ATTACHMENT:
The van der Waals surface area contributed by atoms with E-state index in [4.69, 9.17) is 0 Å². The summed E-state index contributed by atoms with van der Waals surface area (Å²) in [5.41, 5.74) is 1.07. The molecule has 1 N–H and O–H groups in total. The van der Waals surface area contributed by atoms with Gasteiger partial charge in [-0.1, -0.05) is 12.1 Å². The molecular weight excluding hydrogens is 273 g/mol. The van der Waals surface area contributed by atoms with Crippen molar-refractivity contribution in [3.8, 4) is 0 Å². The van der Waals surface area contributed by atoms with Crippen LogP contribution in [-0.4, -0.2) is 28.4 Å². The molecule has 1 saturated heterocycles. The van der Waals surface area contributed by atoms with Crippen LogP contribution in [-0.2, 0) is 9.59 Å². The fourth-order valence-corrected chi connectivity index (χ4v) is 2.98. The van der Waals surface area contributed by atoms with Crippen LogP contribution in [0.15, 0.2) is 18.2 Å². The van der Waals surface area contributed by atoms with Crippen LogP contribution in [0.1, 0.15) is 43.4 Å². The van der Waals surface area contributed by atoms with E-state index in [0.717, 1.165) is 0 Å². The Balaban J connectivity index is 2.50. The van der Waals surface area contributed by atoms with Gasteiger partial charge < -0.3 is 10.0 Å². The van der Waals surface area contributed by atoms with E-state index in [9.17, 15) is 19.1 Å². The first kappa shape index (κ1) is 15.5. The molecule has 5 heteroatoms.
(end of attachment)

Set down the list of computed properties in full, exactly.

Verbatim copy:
The van der Waals surface area contributed by atoms with E-state index in [4.69, 9.17) is 0 Å². The summed E-state index contributed by atoms with van der Waals surface area (Å²) in [5.41, 5.74) is 1.07. The molecule has 1 N–H and O–H groups in total. The van der Waals surface area contributed by atoms with Gasteiger partial charge in [-0.1, -0.05) is 12.1 Å². The molecular weight excluding hydrogens is 273 g/mol. The van der Waals surface area contributed by atoms with Crippen molar-refractivity contribution in [3.8, 4) is 0 Å². The van der Waals surface area contributed by atoms with Crippen LogP contribution in [-0.4, -0.2) is 28.4 Å². The molecule has 1 saturated heterocycles. The van der Waals surface area contributed by atoms with Crippen LogP contribution in [-0.2, 0) is 9.59 Å². The fourth-order valence-corrected chi connectivity index (χ4v) is 2.98. The van der Waals surface area contributed by atoms with Crippen LogP contribution in [0.15, 0.2) is 18.2 Å². The van der Waals surface area contributed by atoms with Crippen LogP contribution in [0.1, 0.15) is 43.4 Å². The van der Waals surface area contributed by atoms with E-state index in [0.717, 1.165) is 0 Å². The Balaban J connectivity index is 2.50. The van der Waals surface area contributed by atoms with Gasteiger partial charge < -0.3 is 10.0 Å². The van der Waals surface area contributed by atoms with E-state index in [9.17, 15) is 19.1 Å². The first kappa shape index (κ1) is 15.5. The molecule has 5 heteroatoms.